Return on Material Investments

Every once in awhile, I find myself reflecting on past purchases to decide whether they were worth it or not. Yesterday, I discussed the pros and cons of making an investment before-the-transaction (Gym Pass – To Renew or Not to Renew – such a clever title). Today, I take a look at the return I’ve realized after several years of owning two material investments, my TV and my bike.

40″ LCD Flat Panel TV – At the pinnacle of our post-undergrad, pre-grad-school careers, TheFieryOne and I were both working full-time jobs and making more money than we ever had made before. And we were saving most of it!

We had been saving ALL of our excess money (several thousand dollars per month) for some time, and then, out of the blue, I needed to spend money. I NEEDED a new laptop, a bike, a flat panel TV, and new couches for our living room. Stat.

TFO is much less prone to NEED to spend money than I sometimes am was (people can change, right?), and even though we had made great progress in our savings goals – I think we had accomplished all of our goals for the year by May – she still felt uncomfortable with most of my sudden, spend-crazy ideas.

The TV was the first of our purchases, and was a pretty quick decision. I came across an unheard of deal at work, called TFO to discuss, and she agreed that we could buy it because my birthday was coming up and she could tell it meant a lot to me.

In a way, it did mean a lot to me at the time. I was more excited about the purchase than I had been about anything for a good while. But I soon got over that excitement, and though I still think it’s a pretty awesome TV, it doesn’t mean a lot to me. We don’t watch TV (no cable, dish, or even an antenna) unless it’s on DVD (House, Lost, 24, Alias, that type of thing). Even then, we rarely watch more than a couple of episodes per week, and we’ve never used our 1080p resolution capacity because we aren’t into spending several hundred dollars on Blu-Ray or HDVD technology.

What’s more, we had a fairly large (if bulky) TV before – one I had inherited from a cousin/roommate, and it worked just fine. When I compare the LCD TV viewing experience with that of the old, bulbous tradional TV that is now being used by friends, there’s almost no difference in my perceived viewing pleasure. Certainly not $1499.00 worth of difference.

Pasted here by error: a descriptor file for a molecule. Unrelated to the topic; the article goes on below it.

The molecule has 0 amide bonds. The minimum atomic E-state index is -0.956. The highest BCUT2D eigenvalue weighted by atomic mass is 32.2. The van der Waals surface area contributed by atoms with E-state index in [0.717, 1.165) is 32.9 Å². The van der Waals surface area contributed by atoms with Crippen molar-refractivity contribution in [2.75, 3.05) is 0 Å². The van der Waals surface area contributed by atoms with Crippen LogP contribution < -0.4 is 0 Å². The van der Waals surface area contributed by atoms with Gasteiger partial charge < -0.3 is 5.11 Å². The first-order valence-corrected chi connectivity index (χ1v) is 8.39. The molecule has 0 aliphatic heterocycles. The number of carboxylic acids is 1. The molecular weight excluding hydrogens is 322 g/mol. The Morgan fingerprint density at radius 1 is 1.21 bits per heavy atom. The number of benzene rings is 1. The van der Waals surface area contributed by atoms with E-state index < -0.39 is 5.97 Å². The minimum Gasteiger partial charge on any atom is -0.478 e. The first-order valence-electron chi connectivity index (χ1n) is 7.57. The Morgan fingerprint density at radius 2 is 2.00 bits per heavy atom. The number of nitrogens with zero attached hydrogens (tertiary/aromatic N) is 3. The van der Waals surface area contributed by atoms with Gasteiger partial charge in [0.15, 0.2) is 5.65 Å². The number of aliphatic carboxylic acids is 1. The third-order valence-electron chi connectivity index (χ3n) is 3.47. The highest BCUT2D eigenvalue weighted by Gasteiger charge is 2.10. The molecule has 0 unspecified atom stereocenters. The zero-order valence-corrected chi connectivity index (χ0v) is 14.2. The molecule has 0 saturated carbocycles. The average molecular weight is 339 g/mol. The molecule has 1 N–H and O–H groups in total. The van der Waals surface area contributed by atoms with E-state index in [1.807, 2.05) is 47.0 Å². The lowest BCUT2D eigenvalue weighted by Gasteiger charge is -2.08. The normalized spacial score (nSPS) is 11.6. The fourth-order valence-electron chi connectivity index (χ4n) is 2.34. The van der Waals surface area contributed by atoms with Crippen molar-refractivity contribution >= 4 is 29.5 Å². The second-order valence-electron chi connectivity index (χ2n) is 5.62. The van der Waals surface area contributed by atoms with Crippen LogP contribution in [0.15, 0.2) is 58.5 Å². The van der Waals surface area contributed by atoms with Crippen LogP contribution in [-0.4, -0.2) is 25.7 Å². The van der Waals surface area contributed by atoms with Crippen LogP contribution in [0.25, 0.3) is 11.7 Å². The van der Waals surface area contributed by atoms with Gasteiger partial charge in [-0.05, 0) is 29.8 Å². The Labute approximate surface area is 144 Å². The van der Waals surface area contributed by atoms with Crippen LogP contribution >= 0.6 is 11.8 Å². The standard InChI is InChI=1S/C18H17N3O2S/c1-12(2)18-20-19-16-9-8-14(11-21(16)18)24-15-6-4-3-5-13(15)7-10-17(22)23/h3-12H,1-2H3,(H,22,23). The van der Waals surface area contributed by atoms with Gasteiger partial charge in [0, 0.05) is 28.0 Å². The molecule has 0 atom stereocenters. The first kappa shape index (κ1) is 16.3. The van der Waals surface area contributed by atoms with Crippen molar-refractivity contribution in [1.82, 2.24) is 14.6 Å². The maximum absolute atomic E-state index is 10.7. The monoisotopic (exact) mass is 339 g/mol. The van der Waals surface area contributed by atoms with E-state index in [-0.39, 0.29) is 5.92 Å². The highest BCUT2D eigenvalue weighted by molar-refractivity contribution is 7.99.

So that was a bad investment, friends. It was an impulse buy, and though we get some use out of it, and probably will for quite some time, I doubt I’ll ever determine it was worth its price.

Our bikes, on the other hand, have stood the test of time in proving their value.

[Side note: We didn’t end up getting the couches referred to above (thank goodness). They were the right price, but not exactly what we wanted. We did get the laptop, which turned out to be a great investment (my other laptop died within weeks and this one is still fast and works great for school). So in one month, we purchased the LCD TV, a laptop, and two bikes. Yikes.]

Our goal was to get bikes we could use for local transportation and leisure activity. At first I wanted to get something reasonably expensive – something that would last for many years and be a solid, lightweight, semi-pro type of bike in case I got into riding.

TheFieryOne, in her ever-abundant wisdom, suggested we start small and only go big if we proved to ourselves a more significant investment was necessary. So we drove to our local WalMart to see what was available. I was skeptical that we’d find anything worth our time at WalMart, but I went along to support TFO.

It turned out that WalMart had the perfect entry-level mountain bikes for our needs. They were about $150 each (the 2009 model of mine has since gone up in price to $219), and they’ve been incredibly satisfying investments.

When TFO has the car (we only have one car) I can ride my bike over to the library or the gym, no problem. We’ve both used our bikes to get to work at times, and TFO kept that up for several months when our morning work schedules didn’t align well and I was commuting some distance. She didn’t love it, especially by the end, but her bike made it possible for both of us to get to work at the right time without having to buy a second car, which we considered doing.

Our bikes have cost us nothing in gas, they work our leg muscles in different ways than running does, and thanks to shortcuts, better parking spots, and “optional” traffic rules, we can travel locally just about as quickly and conveniently on our bikes as we can in our car.

Plus, our bikes are a refreshing reminder of simpler times, and TFO and I often go riding just to enjoy each other’s company. And bikes have been a great way to get us outside more, exploring paths and neighborhoods we otherwise wouldn’t ever see.

Unfortunately (or fortunately), not everything we buy turns out to be a great investment. It’s too bad the negative-ROI TV was such a big purchase compared to our positive-ROI bikes. It makes me feel kind of foolish. Then again, that guilt will prompt me to be more discerning in the future.

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